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Sumi and sumi, a Midorikai interlude

We had our first week of school and I am quite tired. We have had some changes to the program with Midorikai being included more inside the Gakuen. For example, we now attend the morning chorei / role call. This is a great time to practice sitting seiza, which of course means that you are DYING by the end of it. Also, it’s early in the morning, so you haven’t quite gotten warmed up yet and it’s especially painful for me.

Another example is that along with our usual Midorikai duties of preparing our own classrooms, we also have been included in Gakuen Mizuya rotation. This is also a great opportunity to learn how to do things and you are working side-by-side with about 12-15 students ranging from first year to three year. Few of the students speak English, so I’m not so sure how that’s going to go for me. Luckily we have been paired Sempai-Kohai, so I have my Sempai who will help me.

It seems that with the changes to the program, they expect a much higher level of language proficiency then before when we were quite separated from Gakuen. My mizuya week rotation will be the last week in April and after watching how exhausted my other classmates have gotten I’ve started to worry about it. I’m stock piling cooling spray and herbal tea and other homeopathic remedies like candy bars to make sure that I can make it through.

Usually mizuya toban begins at 6 am and you don’t really get a break until 8 pm at night. This goes Sunday through Saturday, though usually the weekend days are only for 4-5 hours. With Midorikai’s usual duties and only 7 of us to do them all, 2 of which are mizuya toban and have to leave to go help the gakuen, well, things have gotten tense. I’m trying to not let it stress me out or overwhelm me since it won’t help me.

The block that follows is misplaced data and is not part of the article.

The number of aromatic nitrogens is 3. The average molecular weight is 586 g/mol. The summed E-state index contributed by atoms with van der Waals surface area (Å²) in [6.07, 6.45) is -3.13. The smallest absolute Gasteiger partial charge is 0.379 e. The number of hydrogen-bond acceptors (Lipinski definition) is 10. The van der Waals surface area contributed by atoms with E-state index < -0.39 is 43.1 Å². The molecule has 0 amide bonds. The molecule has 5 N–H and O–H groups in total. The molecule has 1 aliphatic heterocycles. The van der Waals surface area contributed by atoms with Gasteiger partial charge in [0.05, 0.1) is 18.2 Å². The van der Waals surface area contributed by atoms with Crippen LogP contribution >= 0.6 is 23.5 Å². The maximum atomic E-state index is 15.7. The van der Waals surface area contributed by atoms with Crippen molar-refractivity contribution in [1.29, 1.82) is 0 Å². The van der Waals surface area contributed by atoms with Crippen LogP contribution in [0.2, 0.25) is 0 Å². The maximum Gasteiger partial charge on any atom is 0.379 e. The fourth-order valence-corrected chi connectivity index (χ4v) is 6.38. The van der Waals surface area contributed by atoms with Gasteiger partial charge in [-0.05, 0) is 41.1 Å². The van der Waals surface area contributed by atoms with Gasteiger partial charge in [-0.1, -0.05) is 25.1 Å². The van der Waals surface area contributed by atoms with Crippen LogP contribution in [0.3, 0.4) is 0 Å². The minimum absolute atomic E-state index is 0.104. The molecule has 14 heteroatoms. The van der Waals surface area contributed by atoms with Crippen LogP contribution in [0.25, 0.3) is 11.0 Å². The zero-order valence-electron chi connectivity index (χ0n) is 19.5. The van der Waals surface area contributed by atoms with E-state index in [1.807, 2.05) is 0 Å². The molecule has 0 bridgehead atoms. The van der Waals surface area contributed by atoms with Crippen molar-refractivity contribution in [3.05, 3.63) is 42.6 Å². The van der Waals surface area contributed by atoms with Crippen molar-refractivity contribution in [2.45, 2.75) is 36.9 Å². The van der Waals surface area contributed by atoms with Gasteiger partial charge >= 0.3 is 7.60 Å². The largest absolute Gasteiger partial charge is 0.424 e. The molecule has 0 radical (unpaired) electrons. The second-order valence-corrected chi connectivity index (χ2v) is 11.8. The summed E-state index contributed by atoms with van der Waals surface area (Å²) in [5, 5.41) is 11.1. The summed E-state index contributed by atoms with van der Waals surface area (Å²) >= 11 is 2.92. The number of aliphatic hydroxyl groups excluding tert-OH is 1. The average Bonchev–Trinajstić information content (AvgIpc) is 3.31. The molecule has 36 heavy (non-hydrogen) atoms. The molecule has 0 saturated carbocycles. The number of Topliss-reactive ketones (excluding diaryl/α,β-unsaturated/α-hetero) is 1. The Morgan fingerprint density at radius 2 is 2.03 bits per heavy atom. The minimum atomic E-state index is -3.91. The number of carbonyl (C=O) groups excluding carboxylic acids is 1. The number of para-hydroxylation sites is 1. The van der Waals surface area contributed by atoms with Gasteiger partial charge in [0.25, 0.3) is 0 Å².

On a more pleasant note, we’ve had some interesting lectures and jitsugi this week. We had a lecture on April seasonality and also the mizuya from Hamana-sensei. We had to scribble madly to try and get it all down. Luckily I had read the April chapter from the Japanese Tea Almanac, so I skipped the parts I remembered reading from that.
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We also had a calligraphy lesson. I have always enjoyed calligraphy.
For jitsugi we had warigeko lessons, this time focusing on walking, standing, folding fukusa, handling utensils, etc to prepare us for temae. It’s amazing how much my fukusa folding has improved. I’ve got a whole checklist of things to work on now. My right leg is pretty sore from standing and sitting and my bowing has improved a bit. Lots still to improve upon! We are still in western clothes and when we start wearing kimono, I think things will get a little easier in regards to being in the tea room.
We also had a sumikiri (charcoal cutting) session, which was actually quite fun.IMG_3414

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2 comments

  1. Rhonda Rolf

    Sumi kiri is such a fun experience!

  2. Admin

    Yes, it is.

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